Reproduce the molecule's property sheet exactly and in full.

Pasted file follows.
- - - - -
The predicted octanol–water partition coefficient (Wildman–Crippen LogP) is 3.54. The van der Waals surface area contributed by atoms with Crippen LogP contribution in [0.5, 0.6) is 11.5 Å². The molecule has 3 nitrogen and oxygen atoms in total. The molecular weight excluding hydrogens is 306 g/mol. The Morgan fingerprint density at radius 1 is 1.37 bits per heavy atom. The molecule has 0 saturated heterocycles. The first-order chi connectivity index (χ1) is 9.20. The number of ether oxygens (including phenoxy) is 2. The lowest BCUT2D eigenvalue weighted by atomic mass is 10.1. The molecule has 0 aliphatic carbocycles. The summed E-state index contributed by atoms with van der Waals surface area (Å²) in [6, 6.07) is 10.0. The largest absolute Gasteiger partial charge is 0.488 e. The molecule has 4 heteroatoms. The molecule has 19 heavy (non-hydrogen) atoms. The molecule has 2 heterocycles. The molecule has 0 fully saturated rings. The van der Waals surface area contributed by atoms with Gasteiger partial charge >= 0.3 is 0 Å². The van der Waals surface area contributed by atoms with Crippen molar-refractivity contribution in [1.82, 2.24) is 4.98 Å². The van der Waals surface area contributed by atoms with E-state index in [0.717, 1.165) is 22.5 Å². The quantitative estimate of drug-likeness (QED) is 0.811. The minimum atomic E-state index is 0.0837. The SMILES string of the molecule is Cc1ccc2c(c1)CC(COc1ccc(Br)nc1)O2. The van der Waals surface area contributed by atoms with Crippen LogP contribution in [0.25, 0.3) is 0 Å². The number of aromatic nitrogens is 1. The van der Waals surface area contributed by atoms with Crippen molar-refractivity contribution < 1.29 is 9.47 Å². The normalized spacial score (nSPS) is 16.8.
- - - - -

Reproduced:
The predicted octanol–water partition coefficient (Wildman–Crippen LogP) is 3.54. The van der Waals surface area contributed by atoms with Crippen LogP contribution in [0.5, 0.6) is 11.5 Å². The molecule has 3 nitrogen and oxygen atoms in total. The molecular weight excluding hydrogens is 306 g/mol. The Morgan fingerprint density at radius 1 is 1.37 bits per heavy atom. The molecule has 0 saturated heterocycles. The first-order chi connectivity index (χ1) is 9.20. The number of ether oxygens (including phenoxy) is 2. The lowest BCUT2D eigenvalue weighted by atomic mass is 10.1. The molecule has 0 aliphatic carbocycles. The summed E-state index contributed by atoms with van der Waals surface area (Å²) in [6, 6.07) is 10.0. The largest absolute Gasteiger partial charge is 0.488 e. The molecule has 4 heteroatoms. The molecule has 19 heavy (non-hydrogen) atoms. The molecule has 2 heterocycles. The molecule has 0 fully saturated rings. The van der Waals surface area contributed by atoms with Gasteiger partial charge >= 0.3 is 0 Å². The van der Waals surface area contributed by atoms with Crippen molar-refractivity contribution in [1.82, 2.24) is 4.98 Å². The van der Waals surface area contributed by atoms with E-state index in [0.717, 1.165) is 22.5 Å². The quantitative estimate of drug-likeness (QED) is 0.811. The minimum atomic E-state index is 0.0837. The SMILES string of the molecule is Cc1ccc2c(c1)CC(COc1ccc(Br)nc1)O2. The van der Waals surface area contributed by atoms with Crippen LogP contribution in [0.25, 0.3) is 0 Å². The number of aromatic nitrogens is 1. The van der Waals surface area contributed by atoms with Crippen molar-refractivity contribution < 1.29 is 9.47 Å². The normalized spacial score (nSPS) is 16.8.